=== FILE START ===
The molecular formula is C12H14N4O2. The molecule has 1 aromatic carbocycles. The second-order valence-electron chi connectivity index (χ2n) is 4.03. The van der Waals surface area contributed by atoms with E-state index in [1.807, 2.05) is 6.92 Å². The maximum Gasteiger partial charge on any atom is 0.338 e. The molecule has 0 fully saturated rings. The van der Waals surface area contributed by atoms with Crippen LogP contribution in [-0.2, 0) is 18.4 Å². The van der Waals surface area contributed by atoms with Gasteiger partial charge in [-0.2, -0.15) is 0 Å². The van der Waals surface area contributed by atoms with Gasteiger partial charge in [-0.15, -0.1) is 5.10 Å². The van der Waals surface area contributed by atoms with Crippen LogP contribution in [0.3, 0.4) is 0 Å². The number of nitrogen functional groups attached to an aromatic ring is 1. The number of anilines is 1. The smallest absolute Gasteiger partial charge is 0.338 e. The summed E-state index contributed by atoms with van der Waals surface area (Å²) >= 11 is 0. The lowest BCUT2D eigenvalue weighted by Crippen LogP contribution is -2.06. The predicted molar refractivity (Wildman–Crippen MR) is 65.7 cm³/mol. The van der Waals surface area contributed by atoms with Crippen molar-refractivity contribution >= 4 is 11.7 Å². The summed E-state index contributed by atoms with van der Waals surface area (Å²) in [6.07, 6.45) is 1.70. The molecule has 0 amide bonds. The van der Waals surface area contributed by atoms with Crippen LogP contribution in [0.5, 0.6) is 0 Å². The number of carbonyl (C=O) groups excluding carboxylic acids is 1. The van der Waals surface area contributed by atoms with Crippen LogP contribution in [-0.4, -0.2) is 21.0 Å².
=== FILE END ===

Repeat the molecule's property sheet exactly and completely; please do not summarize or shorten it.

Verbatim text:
The molecular formula is C12H14N4O2. The molecule has 1 aromatic carbocycles. The second-order valence-electron chi connectivity index (χ2n) is 4.03. The van der Waals surface area contributed by atoms with E-state index in [1.807, 2.05) is 6.92 Å². The maximum Gasteiger partial charge on any atom is 0.338 e. The molecule has 0 fully saturated rings. The van der Waals surface area contributed by atoms with Crippen LogP contribution in [-0.2, 0) is 18.4 Å². The van der Waals surface area contributed by atoms with Gasteiger partial charge in [-0.2, -0.15) is 0 Å². The van der Waals surface area contributed by atoms with Gasteiger partial charge in [-0.15, -0.1) is 5.10 Å². The van der Waals surface area contributed by atoms with Crippen LogP contribution in [0.3, 0.4) is 0 Å². The number of nitrogen functional groups attached to an aromatic ring is 1. The number of anilines is 1. The smallest absolute Gasteiger partial charge is 0.338 e. The summed E-state index contributed by atoms with van der Waals surface area (Å²) >= 11 is 0. The lowest BCUT2D eigenvalue weighted by Crippen LogP contribution is -2.06. The predicted molar refractivity (Wildman–Crippen MR) is 65.7 cm³/mol. The van der Waals surface area contributed by atoms with Crippen molar-refractivity contribution >= 4 is 11.7 Å². The summed E-state index contributed by atoms with van der Waals surface area (Å²) in [6.07, 6.45) is 1.70. The molecule has 0 amide bonds. The van der Waals surface area contributed by atoms with Crippen LogP contribution in [0.5, 0.6) is 0 Å². The number of carbonyl (C=O) groups excluding carboxylic acids is 1. The van der Waals surface area contributed by atoms with Crippen LogP contribution in [-0.4, -0.2) is 21.0 Å².